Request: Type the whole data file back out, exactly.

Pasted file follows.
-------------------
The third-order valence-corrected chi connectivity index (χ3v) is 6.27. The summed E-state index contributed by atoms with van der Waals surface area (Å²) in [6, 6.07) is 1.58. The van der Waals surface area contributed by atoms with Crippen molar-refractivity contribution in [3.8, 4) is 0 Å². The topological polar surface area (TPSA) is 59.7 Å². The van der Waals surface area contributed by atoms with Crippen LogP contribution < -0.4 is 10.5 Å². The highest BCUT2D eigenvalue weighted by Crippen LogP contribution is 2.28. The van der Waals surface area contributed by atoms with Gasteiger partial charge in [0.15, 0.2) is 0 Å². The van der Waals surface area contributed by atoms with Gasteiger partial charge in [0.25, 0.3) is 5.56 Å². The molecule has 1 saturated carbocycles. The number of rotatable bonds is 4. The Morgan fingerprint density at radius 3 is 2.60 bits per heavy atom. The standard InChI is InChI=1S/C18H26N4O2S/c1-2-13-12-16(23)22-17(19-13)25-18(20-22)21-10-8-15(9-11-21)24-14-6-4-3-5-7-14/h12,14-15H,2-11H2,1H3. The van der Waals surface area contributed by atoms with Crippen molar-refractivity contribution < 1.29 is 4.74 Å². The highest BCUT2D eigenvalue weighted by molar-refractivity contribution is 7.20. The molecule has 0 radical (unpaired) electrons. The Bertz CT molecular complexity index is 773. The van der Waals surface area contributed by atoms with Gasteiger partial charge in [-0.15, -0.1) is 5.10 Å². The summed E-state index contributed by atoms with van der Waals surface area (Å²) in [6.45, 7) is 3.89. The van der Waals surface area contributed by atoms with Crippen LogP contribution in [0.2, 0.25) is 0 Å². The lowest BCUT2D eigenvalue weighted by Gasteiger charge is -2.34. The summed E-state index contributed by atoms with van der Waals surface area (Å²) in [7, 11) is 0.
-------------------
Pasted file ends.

The third-order valence-corrected chi connectivity index (χ3v) is 6.27. The summed E-state index contributed by atoms with van der Waals surface area (Å²) in [6, 6.07) is 1.58. The van der Waals surface area contributed by atoms with Crippen molar-refractivity contribution in [3.8, 4) is 0 Å². The topological polar surface area (TPSA) is 59.7 Å². The van der Waals surface area contributed by atoms with Crippen LogP contribution < -0.4 is 10.5 Å². The highest BCUT2D eigenvalue weighted by Crippen LogP contribution is 2.28. The van der Waals surface area contributed by atoms with Gasteiger partial charge in [0.15, 0.2) is 0 Å². The van der Waals surface area contributed by atoms with Gasteiger partial charge in [0.25, 0.3) is 5.56 Å². The molecule has 1 saturated carbocycles. The number of rotatable bonds is 4. The Morgan fingerprint density at radius 3 is 2.60 bits per heavy atom. The standard InChI is InChI=1S/C18H26N4O2S/c1-2-13-12-16(23)22-17(19-13)25-18(20-22)21-10-8-15(9-11-21)24-14-6-4-3-5-7-14/h12,14-15H,2-11H2,1H3. The van der Waals surface area contributed by atoms with Crippen molar-refractivity contribution < 1.29 is 4.74 Å². The highest BCUT2D eigenvalue weighted by molar-refractivity contribution is 7.20. The molecule has 0 radical (unpaired) electrons. The Bertz CT molecular complexity index is 773. The van der Waals surface area contributed by atoms with Gasteiger partial charge in [-0.15, -0.1) is 5.10 Å². The summed E-state index contributed by atoms with van der Waals surface area (Å²) in [6.45, 7) is 3.89. The van der Waals surface area contributed by atoms with Crippen LogP contribution in [0.2, 0.25) is 0 Å². The lowest BCUT2D eigenvalue weighted by Gasteiger charge is -2.34. The summed E-state index contributed by atoms with van der Waals surface area (Å²) in [7, 11) is 0.